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dc.contributor.advisorCharles Nzaien_US
dc.contributor.authorEdwin, Gwaro Ototo
dc.date.accessioned2023-02-10T09:34:23Z
dc.date.available2023-02-10T09:34:23Z
dc.date.issued2022
dc.identifier.urihttp://ir-library.ku.ac.ke/handle/123456789/24749
dc.descriptionA Research Project Submitted to the School of Business,Economics and Tourism in Partial Fulfillment of the Requirement for the Award of Master of Economics (International Trade And Finance) of Kenyatta Universityen_US
dc.description.abstractKenya's manufacturing sector contributes 70% of the industrial sector production with the combined contribution of construction, building and quarrying outputs to the remaining 30%. Energy plays critical role in manufacturing. The use of energy in industry affects every single citizen directly through the cost of goods and services, the quality of manufactured products, the strength of the economy, and the availability of jobs. It is utilized on production process thus efficient consumption of energy reduces the cost of doing business. Kenya Vision 2030 Economic Development Plan recognizes the manufacturing sector, as one of the fundamental pillars of sustainable annual GDP growth of 10%. Manufacturing stands tall as a key pillar in the Big Four Development Agenda by the National Government of Kenya, where manufacturing is seen to be the key to unlocking the success of the other development goals, namely: Universal Healthcare, Affordable Housing, and Food Security. The premises to increase the share of the manufacturing sector to GDP from an approximate existing 8.5% to a projected 15%according to the goals of the Big 4 Agenda. Numerous problems, however, hinder the results as shown by the decline in the sector from 9.6% in 2011 to 9.2% in 2012. The Kenyan manufacturing companies spent about 40% of the production overhead on energy leading to increased cost of operation thereby negatively affecting their overall performance. The purpose of this study therefore, was to investigate the effect of energy consumption on performance of manufacturing in Kenya. The study's specific objectives were to determine effect of renewable energy consumption on performance of manufacturing sector in Kenya and to determine effect of non-renewable energy consumption on performance of manufacturing sector in Kenya. The research project employed a non-experimental research design to evaluate economic models. The research utilized secondary data sources to gather relevant information to achieve our analysis aim and address the research gap while employing a multivariate time series regression model. The study used annual timeseries data from the period 1980 to 2019. All relevant time-series tests were performed. The findings revealed that energy consumption had both bidirectional positive effects to manufacturing performance in Kenya. The findings also revealed that there was cointegration and therefore, existed a long run relationship between the manufacturing performance and energy consumption. The study therefore, concluded that in an energy efficiency nation and in a well-developed energy market, manufacturing form thrives and the country product competitiveness increases. In the long run, the speed of cointegration is divergence hence no equilibrium thus implying volatility and instability of the energy market affecting energy consumption. Based on the findings and the conclusions, the study recommends smoothening of energy consumption caused by renewable energy instability through deployment and investment of storage technology especially during excess energy supply and smart grid system to regulate supply and demand at point of metering.en_US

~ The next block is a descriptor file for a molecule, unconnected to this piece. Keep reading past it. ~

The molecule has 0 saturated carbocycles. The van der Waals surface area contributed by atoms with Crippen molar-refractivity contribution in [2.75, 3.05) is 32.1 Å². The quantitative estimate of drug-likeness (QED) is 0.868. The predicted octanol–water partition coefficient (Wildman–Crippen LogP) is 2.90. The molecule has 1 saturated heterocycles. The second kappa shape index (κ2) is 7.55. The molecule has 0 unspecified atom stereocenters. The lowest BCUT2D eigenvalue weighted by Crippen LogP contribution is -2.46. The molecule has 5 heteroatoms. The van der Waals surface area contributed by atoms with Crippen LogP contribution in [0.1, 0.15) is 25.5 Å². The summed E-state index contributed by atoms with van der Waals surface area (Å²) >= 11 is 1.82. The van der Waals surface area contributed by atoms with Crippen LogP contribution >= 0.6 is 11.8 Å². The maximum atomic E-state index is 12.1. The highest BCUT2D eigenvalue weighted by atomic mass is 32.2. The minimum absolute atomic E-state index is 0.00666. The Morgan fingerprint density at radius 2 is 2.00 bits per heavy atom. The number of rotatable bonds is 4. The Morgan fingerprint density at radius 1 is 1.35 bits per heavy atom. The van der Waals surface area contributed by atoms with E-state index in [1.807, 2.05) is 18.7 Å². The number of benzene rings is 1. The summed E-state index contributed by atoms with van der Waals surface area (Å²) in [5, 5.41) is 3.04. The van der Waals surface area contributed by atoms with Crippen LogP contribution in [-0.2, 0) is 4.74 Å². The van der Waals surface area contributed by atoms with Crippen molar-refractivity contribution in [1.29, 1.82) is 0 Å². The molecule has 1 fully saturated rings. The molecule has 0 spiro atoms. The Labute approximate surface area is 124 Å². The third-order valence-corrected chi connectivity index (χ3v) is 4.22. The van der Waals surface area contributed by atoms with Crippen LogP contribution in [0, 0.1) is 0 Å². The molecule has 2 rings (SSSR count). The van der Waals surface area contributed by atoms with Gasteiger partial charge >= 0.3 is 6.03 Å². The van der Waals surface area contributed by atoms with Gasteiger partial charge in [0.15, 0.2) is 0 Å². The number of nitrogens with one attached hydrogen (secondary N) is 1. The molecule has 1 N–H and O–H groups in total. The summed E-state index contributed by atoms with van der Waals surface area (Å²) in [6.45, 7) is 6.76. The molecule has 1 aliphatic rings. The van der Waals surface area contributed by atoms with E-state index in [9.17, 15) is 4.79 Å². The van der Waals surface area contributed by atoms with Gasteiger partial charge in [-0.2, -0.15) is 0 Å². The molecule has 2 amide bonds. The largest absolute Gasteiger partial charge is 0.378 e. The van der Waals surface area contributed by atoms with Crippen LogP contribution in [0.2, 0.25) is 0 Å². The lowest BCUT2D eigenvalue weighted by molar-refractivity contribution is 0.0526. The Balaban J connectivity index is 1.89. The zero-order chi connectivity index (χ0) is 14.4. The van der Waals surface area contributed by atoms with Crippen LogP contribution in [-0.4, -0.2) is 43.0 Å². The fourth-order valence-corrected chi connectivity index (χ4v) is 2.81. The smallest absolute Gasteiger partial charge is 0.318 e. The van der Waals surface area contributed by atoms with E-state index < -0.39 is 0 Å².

dc.description.sponsorshipKenyatta Universityen_US
dc.language.isoenen_US
dc.publisherKenyatta Universityen_US
dc.subjectEnergy Consumptionen_US
dc.subjectPerformanceen_US
dc.subjectManufacturing Sectoren_US
dc.subjectKenyaen_US
dc.titleEnergy Consumption and Performance of Manufacturing Sector in Kenyaen_US
dc.typeThesisen_US


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